FIG. 5a shows one example of how the transducer elements of a transducer pair may be positioned in the matrix 12 for improved signal reception. A Doppler ultrasound signal is angle-dependent. When the angle between the direction of the ultrasound beam and the direction of blood flow is 90°, the Doppler signal is at a minimum, and is strongest when the direction of blood flow is directly toward or away from the transducer. Since vessels close to the skin surface 30 such as the carotid artery 32, which is at an average depth in the body of 20 mm, are approximately parallel to the skin surface, a transducer orientation which transmits ultrasound waves normal to the skin surface 30 will have an angle of incidence of approximately 90°to the direction of flow. To reduce the probability of this orthogonal beam-to-flow-direction orientation the transducer elements are inclined at a shallow angle as shown in FIG. 5a. This relationship between ultrasound beam direction and flow direction is shown in greater detail in FIG. 5b. With the transmitting element Tx inclined as shown, it is seen that an acute angle is formed between the direction 86 of wave travel and the blood flow direction 34 as indicated in FIG. 5b. In FIG. 5b the transducer elements Tx and Rx are angularly offset from each other by an angle of 15°. The transmit beam is at an angle of 75° to the direction of blood flow and the receive beam is at an angle of 60°. This angulation causes the transmit and receive beams 86 and 88 to overlap at the expected depth of the blood vessel as shown by the beam overlap region in FIG. 5b.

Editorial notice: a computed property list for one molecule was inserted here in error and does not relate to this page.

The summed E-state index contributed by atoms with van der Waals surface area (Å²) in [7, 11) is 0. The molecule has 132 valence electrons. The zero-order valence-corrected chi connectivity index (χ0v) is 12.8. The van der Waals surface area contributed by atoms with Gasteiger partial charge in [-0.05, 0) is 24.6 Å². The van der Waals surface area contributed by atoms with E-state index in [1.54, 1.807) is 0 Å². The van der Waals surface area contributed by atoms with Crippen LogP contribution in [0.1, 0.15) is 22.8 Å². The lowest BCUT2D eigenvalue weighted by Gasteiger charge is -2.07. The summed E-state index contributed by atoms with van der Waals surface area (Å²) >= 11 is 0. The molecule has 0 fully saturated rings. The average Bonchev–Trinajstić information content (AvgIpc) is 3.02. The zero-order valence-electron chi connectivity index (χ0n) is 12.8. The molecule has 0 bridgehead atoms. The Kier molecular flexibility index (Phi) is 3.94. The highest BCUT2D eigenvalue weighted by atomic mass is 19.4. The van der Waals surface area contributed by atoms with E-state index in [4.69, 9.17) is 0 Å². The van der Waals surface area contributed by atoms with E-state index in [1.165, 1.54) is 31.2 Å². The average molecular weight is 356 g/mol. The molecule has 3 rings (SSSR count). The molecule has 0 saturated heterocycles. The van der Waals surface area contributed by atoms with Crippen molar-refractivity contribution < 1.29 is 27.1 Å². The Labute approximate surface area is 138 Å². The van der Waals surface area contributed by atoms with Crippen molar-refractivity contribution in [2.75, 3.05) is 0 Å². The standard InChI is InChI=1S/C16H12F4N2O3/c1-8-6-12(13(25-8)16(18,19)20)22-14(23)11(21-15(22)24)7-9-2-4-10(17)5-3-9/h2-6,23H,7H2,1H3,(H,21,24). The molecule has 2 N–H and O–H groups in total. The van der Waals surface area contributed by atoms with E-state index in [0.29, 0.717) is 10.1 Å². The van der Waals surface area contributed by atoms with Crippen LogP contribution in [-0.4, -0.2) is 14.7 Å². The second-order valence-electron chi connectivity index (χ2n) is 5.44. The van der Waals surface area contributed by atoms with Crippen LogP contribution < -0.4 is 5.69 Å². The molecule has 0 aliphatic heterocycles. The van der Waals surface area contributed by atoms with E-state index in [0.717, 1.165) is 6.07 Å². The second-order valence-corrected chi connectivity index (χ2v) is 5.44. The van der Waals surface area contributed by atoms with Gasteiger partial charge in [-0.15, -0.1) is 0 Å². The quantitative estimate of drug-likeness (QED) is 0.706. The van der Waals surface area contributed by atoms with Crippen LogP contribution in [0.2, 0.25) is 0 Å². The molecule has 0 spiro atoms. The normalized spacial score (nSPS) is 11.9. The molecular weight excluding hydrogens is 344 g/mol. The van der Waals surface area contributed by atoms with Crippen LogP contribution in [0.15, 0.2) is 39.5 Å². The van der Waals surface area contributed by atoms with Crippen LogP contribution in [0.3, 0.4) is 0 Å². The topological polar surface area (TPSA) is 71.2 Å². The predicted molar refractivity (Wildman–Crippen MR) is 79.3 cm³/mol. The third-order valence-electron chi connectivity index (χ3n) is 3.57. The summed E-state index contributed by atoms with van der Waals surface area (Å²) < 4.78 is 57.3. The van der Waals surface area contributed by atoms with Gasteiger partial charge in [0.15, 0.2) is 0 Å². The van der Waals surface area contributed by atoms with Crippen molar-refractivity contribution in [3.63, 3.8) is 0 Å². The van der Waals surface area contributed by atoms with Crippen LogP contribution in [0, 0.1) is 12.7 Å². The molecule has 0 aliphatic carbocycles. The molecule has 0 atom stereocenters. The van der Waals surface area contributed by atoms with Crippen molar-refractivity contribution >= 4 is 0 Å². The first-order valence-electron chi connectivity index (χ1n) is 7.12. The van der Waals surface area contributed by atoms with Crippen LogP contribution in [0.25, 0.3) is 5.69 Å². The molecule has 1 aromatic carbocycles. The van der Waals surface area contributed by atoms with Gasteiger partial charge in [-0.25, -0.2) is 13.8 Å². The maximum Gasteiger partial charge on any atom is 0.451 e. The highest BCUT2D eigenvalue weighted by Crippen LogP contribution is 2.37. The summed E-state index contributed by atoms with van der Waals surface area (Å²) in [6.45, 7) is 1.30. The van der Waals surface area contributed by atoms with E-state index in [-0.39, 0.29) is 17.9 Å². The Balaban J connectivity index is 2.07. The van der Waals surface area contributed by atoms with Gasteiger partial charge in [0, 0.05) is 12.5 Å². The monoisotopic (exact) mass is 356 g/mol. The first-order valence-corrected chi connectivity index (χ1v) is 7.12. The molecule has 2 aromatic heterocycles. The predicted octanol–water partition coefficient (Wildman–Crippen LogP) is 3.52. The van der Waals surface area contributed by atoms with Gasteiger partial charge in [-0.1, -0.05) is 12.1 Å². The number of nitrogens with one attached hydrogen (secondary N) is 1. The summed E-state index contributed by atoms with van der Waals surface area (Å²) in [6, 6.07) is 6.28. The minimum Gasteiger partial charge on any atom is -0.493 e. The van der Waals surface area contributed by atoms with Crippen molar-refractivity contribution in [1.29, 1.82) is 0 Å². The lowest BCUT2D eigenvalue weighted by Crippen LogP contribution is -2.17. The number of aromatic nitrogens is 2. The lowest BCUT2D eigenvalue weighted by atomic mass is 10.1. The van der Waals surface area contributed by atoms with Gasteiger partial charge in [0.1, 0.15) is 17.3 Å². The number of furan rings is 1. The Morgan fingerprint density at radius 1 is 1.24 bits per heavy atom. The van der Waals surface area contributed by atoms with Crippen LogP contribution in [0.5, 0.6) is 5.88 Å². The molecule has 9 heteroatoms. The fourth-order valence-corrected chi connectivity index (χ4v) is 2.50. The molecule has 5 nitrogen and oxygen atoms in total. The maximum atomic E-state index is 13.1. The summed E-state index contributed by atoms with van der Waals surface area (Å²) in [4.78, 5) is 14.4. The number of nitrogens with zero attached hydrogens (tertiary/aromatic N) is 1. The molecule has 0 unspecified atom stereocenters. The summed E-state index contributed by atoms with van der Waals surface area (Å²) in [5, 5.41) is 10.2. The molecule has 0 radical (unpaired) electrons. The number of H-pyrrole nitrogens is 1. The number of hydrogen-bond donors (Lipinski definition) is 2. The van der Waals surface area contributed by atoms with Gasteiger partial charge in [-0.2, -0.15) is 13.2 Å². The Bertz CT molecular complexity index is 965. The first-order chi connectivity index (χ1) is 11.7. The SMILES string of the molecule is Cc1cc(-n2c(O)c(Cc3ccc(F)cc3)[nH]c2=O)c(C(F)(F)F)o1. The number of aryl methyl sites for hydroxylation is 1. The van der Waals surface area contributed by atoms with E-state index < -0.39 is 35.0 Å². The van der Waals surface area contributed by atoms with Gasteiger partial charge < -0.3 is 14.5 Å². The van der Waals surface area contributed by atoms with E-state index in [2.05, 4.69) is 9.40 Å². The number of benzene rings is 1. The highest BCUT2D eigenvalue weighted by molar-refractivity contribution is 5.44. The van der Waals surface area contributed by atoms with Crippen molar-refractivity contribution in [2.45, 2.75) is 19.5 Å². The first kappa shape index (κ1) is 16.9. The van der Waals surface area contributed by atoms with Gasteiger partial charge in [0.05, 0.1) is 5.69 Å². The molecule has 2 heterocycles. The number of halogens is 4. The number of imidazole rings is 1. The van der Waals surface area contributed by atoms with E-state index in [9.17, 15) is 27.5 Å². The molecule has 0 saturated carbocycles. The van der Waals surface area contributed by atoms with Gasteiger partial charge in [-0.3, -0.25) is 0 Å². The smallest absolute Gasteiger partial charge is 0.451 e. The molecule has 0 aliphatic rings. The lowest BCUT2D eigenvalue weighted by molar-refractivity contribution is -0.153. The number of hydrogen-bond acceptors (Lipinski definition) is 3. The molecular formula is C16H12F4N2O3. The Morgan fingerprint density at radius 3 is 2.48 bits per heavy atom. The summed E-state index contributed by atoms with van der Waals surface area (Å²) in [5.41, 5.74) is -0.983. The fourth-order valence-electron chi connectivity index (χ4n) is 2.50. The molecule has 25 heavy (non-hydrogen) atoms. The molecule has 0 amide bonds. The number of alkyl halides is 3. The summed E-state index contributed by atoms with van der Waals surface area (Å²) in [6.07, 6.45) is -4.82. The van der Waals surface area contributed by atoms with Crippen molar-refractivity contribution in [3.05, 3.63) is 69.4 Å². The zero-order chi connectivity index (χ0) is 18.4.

In the example of FIGS. 5a and 5b the element inclination angles the beam direction laterally with respect to the length dimension of the row of transducers, effectively causing the transducers to look to the side of the sensor strip. This works well when the sensor strip 10 is positioned across a blood vessel such as across the carotid artery 32 as illustrated in FIG. 6b. Positioning a sensor strip 10 across (orthogonal to) a blood vessel provides a layperson user with the greatest chance of intersecting the unseen vessel with ultrasound. The transmit transducer element aperture is thus looking toward or away from the direction of flow in the carotid artery 32. When the sensor strip is positioned as shown in FIG. 6b the strongest Doppler signal will be detected by the transducer pair T3-R3, which is positioned over the carotid artery 32 while the other transducer pairs are not over the vessel. In the Rock system shown in FIG. 4 of the '914 patent the row of transducers is aligned generally parallel to the length of the vessel. An advantage of this placement is that signals will be received by multiple transducer elements, increasing the signal to noise ratio, since multiple transducers are positioned over the blood vessel. A disadvantage is that, if the user misjudges the location of the blood vessel and positions the transducers parallel to but not over the hidden blood vessel, little or no signal will be received. The example sensor strip placement of FIG. 6B will improve the likelihood of success for the layperson user.